Closing The Achievement Gap With Baby Talk

Last week NPR had a story about the importance of infants, toddlers and preschoolers having rich experiences with language.

I recommend the story (you can listen by clicking here) and the book that reports the data discussed in the NPR story.  I believe every school leader, educator and board member would benefit from knowing about this data.  I also believe as a result of this data the educational system would develop and strengthen its commitment to helping families embrace the behaviors and habits associated with optimal language development for preschoolers.

The NPR story is based on the research reported in a 1995 publications titled: Meaningful Differences: In the Everyday Experiences of Young American Children by Betty Hart and Todd R. Ridley.  This is a book I have assigned to be read in the Schools, Families and Communities class I have taught at MSU from time to time.   I know I am repeating myself here: I do so for emphasis. I highly recommend reading the book.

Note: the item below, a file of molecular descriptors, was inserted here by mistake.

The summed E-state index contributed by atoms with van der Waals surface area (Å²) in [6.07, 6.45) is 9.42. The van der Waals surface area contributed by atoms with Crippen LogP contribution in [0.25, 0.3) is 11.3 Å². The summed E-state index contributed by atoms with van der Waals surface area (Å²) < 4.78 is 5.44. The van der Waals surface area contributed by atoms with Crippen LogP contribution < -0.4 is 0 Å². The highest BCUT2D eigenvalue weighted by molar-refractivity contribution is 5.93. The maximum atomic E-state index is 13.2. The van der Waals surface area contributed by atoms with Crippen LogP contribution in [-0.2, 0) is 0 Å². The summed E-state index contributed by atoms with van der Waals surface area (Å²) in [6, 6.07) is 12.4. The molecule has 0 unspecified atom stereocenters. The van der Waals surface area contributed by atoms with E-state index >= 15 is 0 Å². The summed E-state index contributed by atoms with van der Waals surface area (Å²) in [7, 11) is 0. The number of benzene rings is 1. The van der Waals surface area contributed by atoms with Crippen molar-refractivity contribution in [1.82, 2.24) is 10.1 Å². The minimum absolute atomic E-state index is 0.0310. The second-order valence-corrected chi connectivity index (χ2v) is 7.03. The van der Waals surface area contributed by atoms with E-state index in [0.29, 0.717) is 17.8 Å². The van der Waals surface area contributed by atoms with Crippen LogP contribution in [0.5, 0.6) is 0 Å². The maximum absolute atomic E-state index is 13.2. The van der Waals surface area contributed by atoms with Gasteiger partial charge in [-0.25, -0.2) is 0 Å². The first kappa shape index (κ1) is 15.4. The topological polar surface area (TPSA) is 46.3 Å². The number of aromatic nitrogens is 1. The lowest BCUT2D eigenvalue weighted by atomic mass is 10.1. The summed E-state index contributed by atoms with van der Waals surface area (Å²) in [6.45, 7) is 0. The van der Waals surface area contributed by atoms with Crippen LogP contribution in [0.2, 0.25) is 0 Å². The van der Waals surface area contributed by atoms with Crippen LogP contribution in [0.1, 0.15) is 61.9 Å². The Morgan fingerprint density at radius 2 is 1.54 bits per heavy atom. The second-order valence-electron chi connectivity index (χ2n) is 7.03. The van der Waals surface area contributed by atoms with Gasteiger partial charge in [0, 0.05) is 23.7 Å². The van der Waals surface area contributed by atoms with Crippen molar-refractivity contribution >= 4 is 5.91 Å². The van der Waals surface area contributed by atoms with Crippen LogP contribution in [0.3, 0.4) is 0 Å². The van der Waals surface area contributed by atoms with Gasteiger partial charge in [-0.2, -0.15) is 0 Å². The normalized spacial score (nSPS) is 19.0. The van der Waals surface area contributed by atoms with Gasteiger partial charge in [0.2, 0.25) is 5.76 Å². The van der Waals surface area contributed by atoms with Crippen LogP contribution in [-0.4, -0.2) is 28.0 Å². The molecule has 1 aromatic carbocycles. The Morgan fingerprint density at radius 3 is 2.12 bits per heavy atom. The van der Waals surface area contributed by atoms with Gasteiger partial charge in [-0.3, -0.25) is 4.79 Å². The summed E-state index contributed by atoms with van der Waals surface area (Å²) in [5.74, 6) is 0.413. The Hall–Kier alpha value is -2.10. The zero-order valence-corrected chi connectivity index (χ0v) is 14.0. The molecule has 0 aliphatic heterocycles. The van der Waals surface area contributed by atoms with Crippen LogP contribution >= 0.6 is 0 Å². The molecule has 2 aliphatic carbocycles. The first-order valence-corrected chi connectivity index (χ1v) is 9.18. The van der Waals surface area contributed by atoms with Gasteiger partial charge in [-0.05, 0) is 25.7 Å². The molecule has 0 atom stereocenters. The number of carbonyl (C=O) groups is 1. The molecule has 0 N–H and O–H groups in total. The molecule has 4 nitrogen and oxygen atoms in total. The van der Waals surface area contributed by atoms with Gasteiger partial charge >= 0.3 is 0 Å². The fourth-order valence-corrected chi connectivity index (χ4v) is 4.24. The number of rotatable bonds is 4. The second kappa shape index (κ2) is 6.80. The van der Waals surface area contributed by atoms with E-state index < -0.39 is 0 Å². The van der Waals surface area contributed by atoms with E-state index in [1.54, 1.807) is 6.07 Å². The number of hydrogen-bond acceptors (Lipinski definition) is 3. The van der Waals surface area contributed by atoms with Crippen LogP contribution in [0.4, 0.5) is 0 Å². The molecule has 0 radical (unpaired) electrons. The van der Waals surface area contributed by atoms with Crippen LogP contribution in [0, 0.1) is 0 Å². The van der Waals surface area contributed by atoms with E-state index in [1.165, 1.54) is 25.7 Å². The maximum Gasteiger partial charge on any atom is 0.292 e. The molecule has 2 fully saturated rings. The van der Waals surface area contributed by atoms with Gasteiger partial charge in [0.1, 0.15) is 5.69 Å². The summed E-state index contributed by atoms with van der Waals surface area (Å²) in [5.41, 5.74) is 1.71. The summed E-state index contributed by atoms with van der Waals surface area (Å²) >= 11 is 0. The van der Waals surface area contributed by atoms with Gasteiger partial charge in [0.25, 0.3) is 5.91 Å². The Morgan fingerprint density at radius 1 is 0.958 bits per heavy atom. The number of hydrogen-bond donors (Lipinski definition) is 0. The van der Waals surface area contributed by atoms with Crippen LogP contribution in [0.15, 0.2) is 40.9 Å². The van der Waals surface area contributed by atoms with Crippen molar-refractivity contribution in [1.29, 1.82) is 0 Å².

“This monumental book traces the complex issues involved with the intergenerational transmission of competence and unveils some astonishing predictors found in the simple interactions between parents and their 1- and 2-year-old children. Meticulously recorded data, presented in detective-like style that grabs each and every reader, provide the scientific evidence underlying an alarming gap between the vocabularies of children from educated, advantaged families and children from families of low socioeconomic status -a gap that translates into widely different academic and intellectual performances as the children grow. As its many endorsers attest, this book is an absolute requisite for professionals in psychology, child and social development, speech and language, education, and early intervention, as well as critical reading for concerned families and the nation’s policy makers.” This quote is taken from the Amazon website hyperlinked above.